Why Do I Yawn When I Sing? Ways To Stop Yawning

Have you ever found yourself trying to hit that high note in your favorite song, only to be interrupted by a big yawn? Or maybe you’ve been performing on stage and suddenly feel the urge to yawn uncontrollably?

Don’t worry, you’re not alone. Many singers experience yawning while singing, but have no fear, we’re here to explain why this happens and share some useful tips on how to stop it.

Why Do I Yawn When I Sing?

Yawning is a natural, instinctive reflex when the body needs more oxygen. This can happen when we are tired or feeling bored, but it can also occur during activities such as singing.

The primary purpose of yawning is to increase the amount of oxygen in our bodies and decrease carbon dioxide levels. When we yawn, our mouth opens wide, and our chest expands, allowing for a big air intake. This influx of oxygen helps to wake up the brain and increase alertness.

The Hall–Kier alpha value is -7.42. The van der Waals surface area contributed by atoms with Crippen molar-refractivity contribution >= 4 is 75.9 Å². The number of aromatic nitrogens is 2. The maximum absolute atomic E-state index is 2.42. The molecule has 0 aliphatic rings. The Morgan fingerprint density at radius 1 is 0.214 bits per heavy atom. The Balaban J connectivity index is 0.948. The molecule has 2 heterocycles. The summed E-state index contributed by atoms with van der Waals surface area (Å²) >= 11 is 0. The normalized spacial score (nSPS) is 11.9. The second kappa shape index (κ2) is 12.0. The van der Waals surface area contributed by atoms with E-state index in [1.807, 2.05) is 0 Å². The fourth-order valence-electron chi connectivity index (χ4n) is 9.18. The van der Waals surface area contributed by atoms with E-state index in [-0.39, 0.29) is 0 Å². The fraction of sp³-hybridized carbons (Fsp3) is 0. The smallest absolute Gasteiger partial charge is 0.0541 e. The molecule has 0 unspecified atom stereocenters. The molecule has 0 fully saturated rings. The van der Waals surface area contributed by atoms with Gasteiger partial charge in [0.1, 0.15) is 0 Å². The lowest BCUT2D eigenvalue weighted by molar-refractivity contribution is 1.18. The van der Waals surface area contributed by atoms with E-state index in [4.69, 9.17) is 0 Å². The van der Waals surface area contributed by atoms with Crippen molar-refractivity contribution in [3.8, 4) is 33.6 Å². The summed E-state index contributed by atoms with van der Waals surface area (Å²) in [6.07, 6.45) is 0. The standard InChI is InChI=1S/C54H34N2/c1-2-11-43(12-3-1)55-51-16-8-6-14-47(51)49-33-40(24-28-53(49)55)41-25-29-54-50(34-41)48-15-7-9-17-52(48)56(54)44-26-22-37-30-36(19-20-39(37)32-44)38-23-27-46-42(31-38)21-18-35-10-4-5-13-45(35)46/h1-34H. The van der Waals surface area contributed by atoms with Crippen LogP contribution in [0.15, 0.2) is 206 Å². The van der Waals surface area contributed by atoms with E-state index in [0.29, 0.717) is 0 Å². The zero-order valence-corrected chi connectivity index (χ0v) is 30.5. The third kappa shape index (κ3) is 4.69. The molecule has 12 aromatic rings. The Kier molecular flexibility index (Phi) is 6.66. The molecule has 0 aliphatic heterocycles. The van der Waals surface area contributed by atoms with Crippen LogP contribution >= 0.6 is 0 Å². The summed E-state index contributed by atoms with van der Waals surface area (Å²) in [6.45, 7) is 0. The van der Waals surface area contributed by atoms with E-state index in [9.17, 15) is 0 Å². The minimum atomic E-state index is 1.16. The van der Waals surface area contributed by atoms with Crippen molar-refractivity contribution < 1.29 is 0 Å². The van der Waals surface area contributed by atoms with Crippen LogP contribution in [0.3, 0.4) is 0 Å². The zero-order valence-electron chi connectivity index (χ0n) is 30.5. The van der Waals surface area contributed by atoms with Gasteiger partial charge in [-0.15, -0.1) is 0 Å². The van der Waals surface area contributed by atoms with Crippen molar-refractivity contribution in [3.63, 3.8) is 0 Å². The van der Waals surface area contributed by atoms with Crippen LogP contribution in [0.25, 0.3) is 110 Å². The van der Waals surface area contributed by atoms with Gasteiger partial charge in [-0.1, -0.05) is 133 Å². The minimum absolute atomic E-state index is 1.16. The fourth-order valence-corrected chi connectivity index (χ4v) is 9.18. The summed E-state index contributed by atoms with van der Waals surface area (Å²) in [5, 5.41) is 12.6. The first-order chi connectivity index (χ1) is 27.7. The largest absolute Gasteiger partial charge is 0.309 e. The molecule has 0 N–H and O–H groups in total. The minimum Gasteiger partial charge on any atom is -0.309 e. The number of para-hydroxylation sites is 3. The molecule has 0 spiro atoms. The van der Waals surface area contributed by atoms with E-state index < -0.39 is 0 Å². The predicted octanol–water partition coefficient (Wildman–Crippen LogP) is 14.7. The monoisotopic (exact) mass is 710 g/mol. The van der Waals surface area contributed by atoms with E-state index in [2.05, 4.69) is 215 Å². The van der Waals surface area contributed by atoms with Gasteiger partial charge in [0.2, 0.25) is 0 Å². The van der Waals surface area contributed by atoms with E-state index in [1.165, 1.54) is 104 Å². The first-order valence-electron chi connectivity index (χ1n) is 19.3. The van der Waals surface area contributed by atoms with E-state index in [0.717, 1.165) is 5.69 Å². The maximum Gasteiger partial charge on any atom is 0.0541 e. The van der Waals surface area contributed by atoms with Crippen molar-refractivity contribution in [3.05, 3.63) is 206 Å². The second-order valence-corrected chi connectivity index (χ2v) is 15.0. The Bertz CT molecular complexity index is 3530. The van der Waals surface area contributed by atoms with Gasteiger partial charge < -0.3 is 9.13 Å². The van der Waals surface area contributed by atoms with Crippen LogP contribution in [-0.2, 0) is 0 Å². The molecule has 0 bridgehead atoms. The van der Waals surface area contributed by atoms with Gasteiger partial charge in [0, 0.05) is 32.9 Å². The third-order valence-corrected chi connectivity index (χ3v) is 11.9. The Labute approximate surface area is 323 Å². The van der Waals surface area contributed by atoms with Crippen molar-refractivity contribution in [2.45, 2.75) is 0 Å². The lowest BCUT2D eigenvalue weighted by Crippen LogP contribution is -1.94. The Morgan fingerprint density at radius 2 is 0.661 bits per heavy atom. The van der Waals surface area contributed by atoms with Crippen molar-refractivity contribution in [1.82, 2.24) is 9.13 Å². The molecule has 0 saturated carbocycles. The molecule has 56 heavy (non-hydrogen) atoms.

When it comes to singing, we often use a lot of breath control and diaphragmatic breathing techniques to produce strong, sustained notes. This increases the amount of carbon dioxide in our bodies, which triggers the urge to yawn to balance the gas levels.

In addition, singing can also be physically demanding on our bodies. It requires us to engage various facial, neck, chest, and abdomen muscles. Yawning can allow these muscles to relax and reset briefly during a long singing session.

It’s important to note that yawning while singing does not necessarily mean you are tired or bored with your performance. It could be a sign that you are using proper breath support and engaging your muscles effectively.

Some singers may yawn more frequently while performing certain vocal exercises or songs with longer sustained notes. This could be due to the increased oxygen demand during these activities.